Secondly, and far more importantly, the idea of manufacturers using the rating algorithm as a template for developing recipes makes me very uncomfortable. Although I think it gives a relatively good idea of how beneficial a food would be for the majority of dogs, I don’t flatter myself that it is perfect. It is and always will be a constant work in progress and I’d hate for it to encourage manufacturers to get lazy or simply tick boxes in order to improve their ratings.

As far as I’m concerned, the onus is on manufacturers to do all of the research and testing necessary to ensure that their foods are as balanced, bio-appropriate and beneficial as possible. Every ingredient should serve a nutritional purpose and the amount used and its interactions with the other ingredients should be carefully considered before going anywhere near processing. It’s only through this work that the industry moves forward and people like me gain the knowledge needed to create tools like the rating algorithm, not the other way around.

But how to make that happen? As the site continues to gain influence, I may well be fighting a losing battle but some measures do spring to mind:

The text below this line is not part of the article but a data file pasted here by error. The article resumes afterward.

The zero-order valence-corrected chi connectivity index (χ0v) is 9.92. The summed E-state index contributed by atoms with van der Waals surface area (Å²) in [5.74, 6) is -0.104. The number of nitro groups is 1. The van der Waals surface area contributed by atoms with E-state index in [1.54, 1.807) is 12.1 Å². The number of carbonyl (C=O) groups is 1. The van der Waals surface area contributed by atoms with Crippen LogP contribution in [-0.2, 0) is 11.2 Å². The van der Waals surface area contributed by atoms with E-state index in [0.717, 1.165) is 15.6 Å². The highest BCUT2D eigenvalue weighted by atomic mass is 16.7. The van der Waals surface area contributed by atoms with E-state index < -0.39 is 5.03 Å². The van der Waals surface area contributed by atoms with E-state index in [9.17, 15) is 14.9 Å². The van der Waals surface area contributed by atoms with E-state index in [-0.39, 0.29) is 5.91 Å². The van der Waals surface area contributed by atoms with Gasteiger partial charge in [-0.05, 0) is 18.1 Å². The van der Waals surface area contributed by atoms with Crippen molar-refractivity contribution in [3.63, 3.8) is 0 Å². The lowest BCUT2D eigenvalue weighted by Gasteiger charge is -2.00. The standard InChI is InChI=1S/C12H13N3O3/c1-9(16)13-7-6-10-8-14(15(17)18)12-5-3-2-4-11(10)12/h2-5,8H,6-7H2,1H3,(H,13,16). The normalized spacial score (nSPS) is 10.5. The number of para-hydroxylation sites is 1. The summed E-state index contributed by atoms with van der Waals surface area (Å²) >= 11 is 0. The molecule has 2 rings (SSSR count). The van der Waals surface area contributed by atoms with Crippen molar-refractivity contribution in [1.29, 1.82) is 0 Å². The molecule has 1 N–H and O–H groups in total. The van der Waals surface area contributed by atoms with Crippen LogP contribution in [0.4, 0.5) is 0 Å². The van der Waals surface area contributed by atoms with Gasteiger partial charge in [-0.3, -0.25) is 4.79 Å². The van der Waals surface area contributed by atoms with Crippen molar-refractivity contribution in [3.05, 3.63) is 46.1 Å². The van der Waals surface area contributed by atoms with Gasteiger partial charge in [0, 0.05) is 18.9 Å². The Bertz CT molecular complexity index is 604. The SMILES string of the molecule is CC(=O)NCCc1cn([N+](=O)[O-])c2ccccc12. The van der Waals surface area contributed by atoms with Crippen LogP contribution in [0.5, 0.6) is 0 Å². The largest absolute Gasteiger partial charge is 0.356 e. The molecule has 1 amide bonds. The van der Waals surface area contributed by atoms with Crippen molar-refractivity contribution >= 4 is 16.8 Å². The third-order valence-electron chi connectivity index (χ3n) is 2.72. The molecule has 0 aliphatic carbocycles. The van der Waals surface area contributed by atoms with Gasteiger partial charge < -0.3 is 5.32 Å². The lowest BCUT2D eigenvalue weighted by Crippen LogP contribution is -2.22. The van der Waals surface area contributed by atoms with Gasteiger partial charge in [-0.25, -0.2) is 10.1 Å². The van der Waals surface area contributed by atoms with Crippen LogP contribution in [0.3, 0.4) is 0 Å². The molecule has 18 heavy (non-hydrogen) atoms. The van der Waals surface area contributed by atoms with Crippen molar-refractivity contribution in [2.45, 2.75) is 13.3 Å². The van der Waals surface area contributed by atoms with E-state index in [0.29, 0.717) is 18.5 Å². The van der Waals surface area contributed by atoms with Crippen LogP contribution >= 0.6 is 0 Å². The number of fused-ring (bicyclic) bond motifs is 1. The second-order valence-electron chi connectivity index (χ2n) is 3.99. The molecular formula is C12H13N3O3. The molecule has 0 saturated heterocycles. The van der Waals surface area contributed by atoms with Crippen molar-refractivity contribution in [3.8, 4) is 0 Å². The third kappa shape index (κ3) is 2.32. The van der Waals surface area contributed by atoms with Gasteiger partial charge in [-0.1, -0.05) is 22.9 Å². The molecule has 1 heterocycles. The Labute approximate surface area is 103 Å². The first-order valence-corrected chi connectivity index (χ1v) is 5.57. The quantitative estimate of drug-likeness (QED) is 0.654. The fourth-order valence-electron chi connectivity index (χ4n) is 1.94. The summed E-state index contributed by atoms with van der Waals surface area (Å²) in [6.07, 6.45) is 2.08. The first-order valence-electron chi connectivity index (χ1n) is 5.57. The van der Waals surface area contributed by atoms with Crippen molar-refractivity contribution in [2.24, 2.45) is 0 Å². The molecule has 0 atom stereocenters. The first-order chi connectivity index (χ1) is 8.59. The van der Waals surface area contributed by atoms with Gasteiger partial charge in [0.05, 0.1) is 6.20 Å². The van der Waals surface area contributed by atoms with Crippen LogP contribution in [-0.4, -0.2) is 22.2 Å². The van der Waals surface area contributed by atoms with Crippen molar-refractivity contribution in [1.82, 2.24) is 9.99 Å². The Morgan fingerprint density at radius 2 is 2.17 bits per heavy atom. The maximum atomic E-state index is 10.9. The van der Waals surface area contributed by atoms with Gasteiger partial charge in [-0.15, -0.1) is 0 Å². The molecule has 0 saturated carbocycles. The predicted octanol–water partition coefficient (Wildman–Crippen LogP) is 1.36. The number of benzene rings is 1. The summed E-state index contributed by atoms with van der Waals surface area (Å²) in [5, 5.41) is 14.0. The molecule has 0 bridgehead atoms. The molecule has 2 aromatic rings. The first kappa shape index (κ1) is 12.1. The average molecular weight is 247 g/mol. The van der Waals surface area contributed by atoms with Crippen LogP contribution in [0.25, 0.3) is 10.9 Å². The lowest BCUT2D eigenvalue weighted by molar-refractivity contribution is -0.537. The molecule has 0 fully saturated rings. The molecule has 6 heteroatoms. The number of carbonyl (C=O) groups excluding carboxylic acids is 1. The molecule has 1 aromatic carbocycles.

When the new rating algorithm goes online (don’t hold your breath - it’s taking much longer than I thought) I think I will take down the Review Generator which will hopefully deal with some of the problems - apologies to all of you that use it regularly but I think it is starting to do more harm than good.

One other very necessary measure is to require manufacturers to disclose percentages of certain ingredients (herbs, fruits, botanicals, supplements etc) before they can receive any rating boost from them but it is a huge undertaking that will take time.

As always, if you have any ideas for improving not just the site but the pet food industry, please do let me know.



Thanks for replying in some detail.

I totally understand all points made.